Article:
You can download reusable configuration scripts to implement all the topologies presented in this white paper from JFrog’s Mission Control configuration scripts on GitHub.
The diagrams below illustrate how the full mesh topology looks in JFrog Mission Control.
Full Mesh topology using Event-based pull replication:
Full Mesh topology using Event-based multi-push replication:
Single Local Site with Artifacts Replicated
This is the most conservative configuration, and makes the most sense if you don’t want to have redundant CI servers, so only one site actually builds artifacts for distribution.
This configuration provides the strongest guarantee that artifacts are synchronized between the two sites, however this comes at the cost of adding load and build time to the CI server at the near end (Amsterdam in the above example).
Geo Synchronized Topology
Another topology which is an extension of the full mesh topology is a Geo Synchronized topology. This is a situation where several Artifactory instances are connected to a Geolocation Routing. Using event based push or pull replication we can have multiple instances in different geographical locations serving different global teams while each instance contains the same artifacts at any given time by replicating immediately when changes occur.
In this use case the desired outcome is to have the exact same configuration (repository names, users, groups, permission targets etc.) in all of the instances connected to the routing server so that users can deploy and resolve from the same repositories without the need to change configuration in their build tool according to the server they are being routing to (this can be done for DR purposes as well as for dividing a load in multiple locations to different instances). From an end user perspective, interactive or build server, everything is behind the scenes and they just connect to Artifactory through a single URL.
This topology can be tedious to implement without Mission Control. Using Mission Control, you can either apply the same configuration using DSL scripts to multiple instances or import configuration from one instance and apply it to a few other instances. Then you can easily create event push or pull replication between all instances as mentioned above.
The following table provides recommendations for configurations depending on your setup and other limitations you may have to address.
|One central CI server
You have only one CI server in a central location where you build artifacts, and you want to replicate those to satellite locations.
|Use a Star Topology. Whether you use multi-push or pull replication depends on whether you have an enterprise license, and which advantages are most important to you.|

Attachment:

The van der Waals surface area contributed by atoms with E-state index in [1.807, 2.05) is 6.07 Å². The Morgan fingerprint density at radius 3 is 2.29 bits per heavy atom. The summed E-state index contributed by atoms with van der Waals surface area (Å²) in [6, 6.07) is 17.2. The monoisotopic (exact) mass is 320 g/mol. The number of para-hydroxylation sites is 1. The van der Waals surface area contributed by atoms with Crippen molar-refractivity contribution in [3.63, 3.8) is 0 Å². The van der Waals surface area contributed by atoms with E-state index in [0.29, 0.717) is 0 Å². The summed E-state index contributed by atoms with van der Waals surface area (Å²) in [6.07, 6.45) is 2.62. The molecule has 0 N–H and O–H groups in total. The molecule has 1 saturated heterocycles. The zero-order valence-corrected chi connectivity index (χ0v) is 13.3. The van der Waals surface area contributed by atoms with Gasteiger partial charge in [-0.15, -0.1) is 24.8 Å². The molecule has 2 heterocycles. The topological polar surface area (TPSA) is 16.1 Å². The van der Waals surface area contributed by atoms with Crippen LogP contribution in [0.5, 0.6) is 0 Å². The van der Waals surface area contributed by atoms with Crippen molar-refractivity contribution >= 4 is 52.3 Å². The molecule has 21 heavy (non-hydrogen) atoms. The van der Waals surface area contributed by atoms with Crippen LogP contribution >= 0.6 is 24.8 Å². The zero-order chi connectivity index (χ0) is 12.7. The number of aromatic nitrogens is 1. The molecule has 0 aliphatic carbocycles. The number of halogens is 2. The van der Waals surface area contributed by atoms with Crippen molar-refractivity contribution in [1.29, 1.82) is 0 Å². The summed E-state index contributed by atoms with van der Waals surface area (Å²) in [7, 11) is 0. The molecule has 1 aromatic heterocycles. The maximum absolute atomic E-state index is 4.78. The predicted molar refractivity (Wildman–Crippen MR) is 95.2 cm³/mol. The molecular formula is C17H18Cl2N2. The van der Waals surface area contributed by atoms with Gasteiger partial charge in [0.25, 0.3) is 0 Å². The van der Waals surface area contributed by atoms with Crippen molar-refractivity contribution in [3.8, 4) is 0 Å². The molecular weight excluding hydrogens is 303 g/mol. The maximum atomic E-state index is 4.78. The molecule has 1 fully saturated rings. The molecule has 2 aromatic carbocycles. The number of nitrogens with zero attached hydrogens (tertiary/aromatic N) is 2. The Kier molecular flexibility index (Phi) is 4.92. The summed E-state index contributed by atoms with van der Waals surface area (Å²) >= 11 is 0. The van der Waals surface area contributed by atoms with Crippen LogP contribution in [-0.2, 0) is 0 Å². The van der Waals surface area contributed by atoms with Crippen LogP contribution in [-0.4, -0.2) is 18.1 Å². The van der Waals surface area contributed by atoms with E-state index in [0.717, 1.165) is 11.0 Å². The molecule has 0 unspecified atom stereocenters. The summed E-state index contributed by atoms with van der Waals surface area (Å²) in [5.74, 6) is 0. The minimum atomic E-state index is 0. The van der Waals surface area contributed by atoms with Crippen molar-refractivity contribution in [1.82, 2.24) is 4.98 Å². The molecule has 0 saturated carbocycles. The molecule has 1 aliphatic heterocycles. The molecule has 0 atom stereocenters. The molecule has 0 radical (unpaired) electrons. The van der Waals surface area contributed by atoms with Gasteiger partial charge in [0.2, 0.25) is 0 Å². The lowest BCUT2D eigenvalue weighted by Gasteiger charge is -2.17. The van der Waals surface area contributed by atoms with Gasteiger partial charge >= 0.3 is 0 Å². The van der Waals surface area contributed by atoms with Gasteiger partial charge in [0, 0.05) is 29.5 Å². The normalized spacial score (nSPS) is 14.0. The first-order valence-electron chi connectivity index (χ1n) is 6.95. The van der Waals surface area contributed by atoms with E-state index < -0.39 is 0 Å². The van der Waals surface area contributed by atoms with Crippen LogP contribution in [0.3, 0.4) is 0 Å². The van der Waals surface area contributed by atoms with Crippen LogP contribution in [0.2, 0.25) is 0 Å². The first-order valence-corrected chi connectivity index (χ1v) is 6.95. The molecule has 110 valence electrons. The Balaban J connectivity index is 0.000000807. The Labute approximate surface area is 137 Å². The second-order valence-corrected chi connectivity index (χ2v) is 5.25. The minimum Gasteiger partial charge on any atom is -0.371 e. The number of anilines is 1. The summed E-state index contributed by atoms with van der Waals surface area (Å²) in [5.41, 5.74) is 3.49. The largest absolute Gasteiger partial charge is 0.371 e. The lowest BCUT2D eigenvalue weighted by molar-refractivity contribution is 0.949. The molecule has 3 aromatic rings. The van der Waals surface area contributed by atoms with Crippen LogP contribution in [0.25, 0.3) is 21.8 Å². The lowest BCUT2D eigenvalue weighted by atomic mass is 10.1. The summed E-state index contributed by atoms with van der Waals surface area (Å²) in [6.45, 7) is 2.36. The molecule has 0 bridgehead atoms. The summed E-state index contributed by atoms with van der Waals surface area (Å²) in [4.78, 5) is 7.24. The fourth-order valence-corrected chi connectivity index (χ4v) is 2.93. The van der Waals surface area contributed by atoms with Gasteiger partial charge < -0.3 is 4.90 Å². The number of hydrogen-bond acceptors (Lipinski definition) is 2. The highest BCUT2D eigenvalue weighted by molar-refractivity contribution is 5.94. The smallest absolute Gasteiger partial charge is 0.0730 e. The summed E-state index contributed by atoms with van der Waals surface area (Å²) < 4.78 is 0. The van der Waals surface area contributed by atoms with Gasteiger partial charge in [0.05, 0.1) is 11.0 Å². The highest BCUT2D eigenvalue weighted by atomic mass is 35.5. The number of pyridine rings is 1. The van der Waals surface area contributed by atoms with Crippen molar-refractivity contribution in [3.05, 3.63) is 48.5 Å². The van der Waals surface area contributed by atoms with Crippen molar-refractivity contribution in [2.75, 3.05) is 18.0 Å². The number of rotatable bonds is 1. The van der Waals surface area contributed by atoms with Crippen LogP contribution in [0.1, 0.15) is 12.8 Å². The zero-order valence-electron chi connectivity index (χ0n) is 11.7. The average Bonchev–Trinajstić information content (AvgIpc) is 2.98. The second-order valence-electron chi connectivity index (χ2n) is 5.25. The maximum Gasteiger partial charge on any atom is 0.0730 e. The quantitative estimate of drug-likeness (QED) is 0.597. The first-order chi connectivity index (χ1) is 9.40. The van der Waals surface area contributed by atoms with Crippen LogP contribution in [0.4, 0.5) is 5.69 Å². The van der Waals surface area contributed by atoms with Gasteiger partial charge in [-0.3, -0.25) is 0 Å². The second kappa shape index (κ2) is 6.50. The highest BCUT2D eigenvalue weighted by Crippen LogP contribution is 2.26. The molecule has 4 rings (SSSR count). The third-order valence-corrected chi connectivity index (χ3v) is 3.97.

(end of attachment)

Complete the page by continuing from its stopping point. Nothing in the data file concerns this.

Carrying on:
|Multiple CI servers
You have several sites, and each has its own CI server. Each site builds a subset of all the artifacts needed by all the other sites.
|Use a Full Mesh topology with event based pull replication so that all data is available even before synchronization completes. Alternatively, event based push replication can be implemented when network topology requires.|
|Replicating over limited bandwidth
You are a satellite site without a CI server. You need to replicate a repository from the main site, but you have limited bandwidth.
|You should invoke a pull replication during times of low traffic.|
|Replicating with limited data transfer
You need to replicate a repository, but want to limit the amount of data transferred.
|Use on-demand proxy by defining a remote repositoryto proxy the repository on the far side that you need to replicate. It is recommended NOT to synchronize deletions.|
|Replicating but limiting data storage
You want to replicate a repository at another site, however, you also want to limit the amount of data stored at your site.
|Use on-demand proxy by defining a remote repository to proxy the repository on the far side that you need to replicate. In addition, you should let Artifactory clean up artifacts that are no longer in use. The best way to do it is to set the Unused Artifacts Cleanup Period field to a non- zero value to modify and control the amount of storage that is consumed by caches.
There are several ways to set up your distributed network to support development at multiple geographically distant sites. The optimal setup depends on the number of sites, availability of CI servers at each site and different optimizations for data storage or data transfer that each organization may prefer.
This white paper has shown how Artifactory supports distributed development by supporting a variety of network topologies.
With advanced features of remote repositories, virtual repositories, push / multi-push replication and pull / event-based pull replication, Artifactory allows organizations to customize their multi-site topology and support their distributed development environment by replicating data between sites.
For questions on how to configure your own multi-site setup, please contact us at email@example.com.